Martin Kuuskmann


Estonian born bassoonist Martin Kuuskmann is considered one of the true virtuosos of his instrument, plying both its traditional cannon and the avant-garde trends he his helping to forge. His recent visit to Tallinn electrified the Estonian Concert Hall. His playing has been lauded on stages around the world and in 2007 he received a Grammy nomination for his recording of David Chesky’s bassoon concerto. Tallinn Arts caught up with Martin for a conversation on how his musical career took off in Estonia and where it’s headed.

TA: So, why the bassoon? What drew you to the instrument?

MK: What drew me? Nothing, quite frankly, the bassoon had never even crossed my mind -- I was coaxed, kind of tricked into playing it. As for most young musicians bassoon is this instrument they have heard of, but rarely does it get considered as an actual option, unless someone suggests or "sells" it very well. In my case it was the solo tuba player of the Estonian National Symphony Orchestra, a professor of tuba at the Estonian Academy of Music (back in 1986, Tallinn Conservatory of Music), Riho Mägi -- a legendary figure in Estonian brass. I was a pretty good clarinet player, or I appeared so, and was auditioning for the Tallinn Music High School as fresh graduate of the Nõmme Music School's clarinet studio of Villu Musting. Just before the audition Riho Mägi approached me and my mother (our mutual families had had a longstanding friendship) and pretty much tore apart everything I had worked for the last couple of years, by suggesting for me to study the bassoon, saying that I was tall enough, a talented clarinetist, and that Estonia needed bassoonists! He pointed at this short, very shy looking man literally dweedling his thumbs in the corridor, just a few steps away, and told me it was Ilmar Aasmets, a former solo bassoonist of ERSO and a teacher at the music high school. I remember thinking he seemed so lonely, and that I couldn't hurt this nice, shy man's feelings by not studying the bassoon. Of course, the fact that "Estonia needed bassoonists" wasn't a bad sell either. After the school had started up again in the fall I played both the clarinet and the bassoon as a double major for 3 months, which after bassoon had clearly won me over. The rest is history.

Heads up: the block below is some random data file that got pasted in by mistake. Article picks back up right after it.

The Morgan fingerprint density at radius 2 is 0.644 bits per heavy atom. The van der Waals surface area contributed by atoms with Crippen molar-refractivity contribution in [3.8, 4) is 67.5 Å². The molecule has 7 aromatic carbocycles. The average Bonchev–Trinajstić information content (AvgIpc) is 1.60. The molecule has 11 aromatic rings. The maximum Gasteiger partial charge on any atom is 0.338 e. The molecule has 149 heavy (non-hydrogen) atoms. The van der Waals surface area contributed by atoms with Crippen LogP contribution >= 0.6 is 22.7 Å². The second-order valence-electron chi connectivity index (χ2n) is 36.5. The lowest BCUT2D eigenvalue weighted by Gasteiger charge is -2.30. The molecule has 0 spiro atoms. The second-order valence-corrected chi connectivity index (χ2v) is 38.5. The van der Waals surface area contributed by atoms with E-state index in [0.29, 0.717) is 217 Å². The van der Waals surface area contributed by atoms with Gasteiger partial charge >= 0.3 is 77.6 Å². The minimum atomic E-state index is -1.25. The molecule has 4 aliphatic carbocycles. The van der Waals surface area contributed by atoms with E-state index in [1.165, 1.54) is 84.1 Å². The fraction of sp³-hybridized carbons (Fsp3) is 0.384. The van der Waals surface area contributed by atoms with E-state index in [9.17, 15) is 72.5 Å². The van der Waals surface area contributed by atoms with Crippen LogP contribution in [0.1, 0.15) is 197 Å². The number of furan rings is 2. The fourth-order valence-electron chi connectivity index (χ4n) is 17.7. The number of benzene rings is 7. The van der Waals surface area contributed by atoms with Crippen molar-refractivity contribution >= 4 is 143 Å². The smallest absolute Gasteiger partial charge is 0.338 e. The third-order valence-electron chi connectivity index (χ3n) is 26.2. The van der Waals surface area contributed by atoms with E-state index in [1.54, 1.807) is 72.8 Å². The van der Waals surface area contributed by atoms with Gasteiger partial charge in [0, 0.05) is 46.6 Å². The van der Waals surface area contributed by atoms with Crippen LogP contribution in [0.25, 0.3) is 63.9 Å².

TA: To what extent did your musical education in Estonia shape the musician you became? What was musical education like in Soviet Estonia?

MK: Well, to the extent that after graduating from the Tallinn Music High School I was able to pass out of all of the required music theory and solfege (solfege is a method of teaching musical pitch-TA) courses at San Jose State University (California) all the way to Manhattan and Yale Schools of Music. Also, I was able to sing from age 9 to 19 (with a voice change break in between, of course) at the Philharmonic Boy's Choir under Venno Laul. I traveled quite extensively with them all through the Soviet Union, sang a season in the Estonian Opera Company’s production of "Carmen" in the children’s chorus and travelled to the US and Canada where I ultimately met my beautiful wife. So, it was exciting and very rewarding. Ultimately, there are very few countries that have such music schools. I was in a regular secondary school and attended the Nõmme Music School several times a week in the afternoon. On top of all that there was choir twice a week and either track training or tennis. The graduates of the Nõmme Music School often go on to the Music High School and onto a professional career. Some of Nõmme's graduates are (conductor) Anu and (music director) Kadri Tali, composer Tõnu Kõrvits and pianist Siim Poll (my mother's student), to name just a few. It's impossible to compare music studies from age 7 at the Nõmme Music School followed by the Music High School, to four or seven years at the university anywhere else in the world. Most countries simply lack this kind of government supported educational system. I admit I was merely an average student in music theory -- I got by with what I needed to do. But, I pretty much coasted through theory and harmony in all of the schools all the way to the Manhattan School of Music. That is not to say that what they teach there is by any means inferior -- one simply can't compare something that has been taught since age 7 to something that is in a way crammed into one from age 18 onwards--all this theory and harmony, and solfege My studies in Estonia were slowly but surely being aged in my brain like good wine. So in America, apart from studying a lot of English I was able to spend much more time practicing the bassoon...and playing basketball, swimming in the outdoor pool and just hanging out and getting to know the American ways. Back then I was in San Jose, California -- not a bad place to start the American experience for a young fellow from Estonia.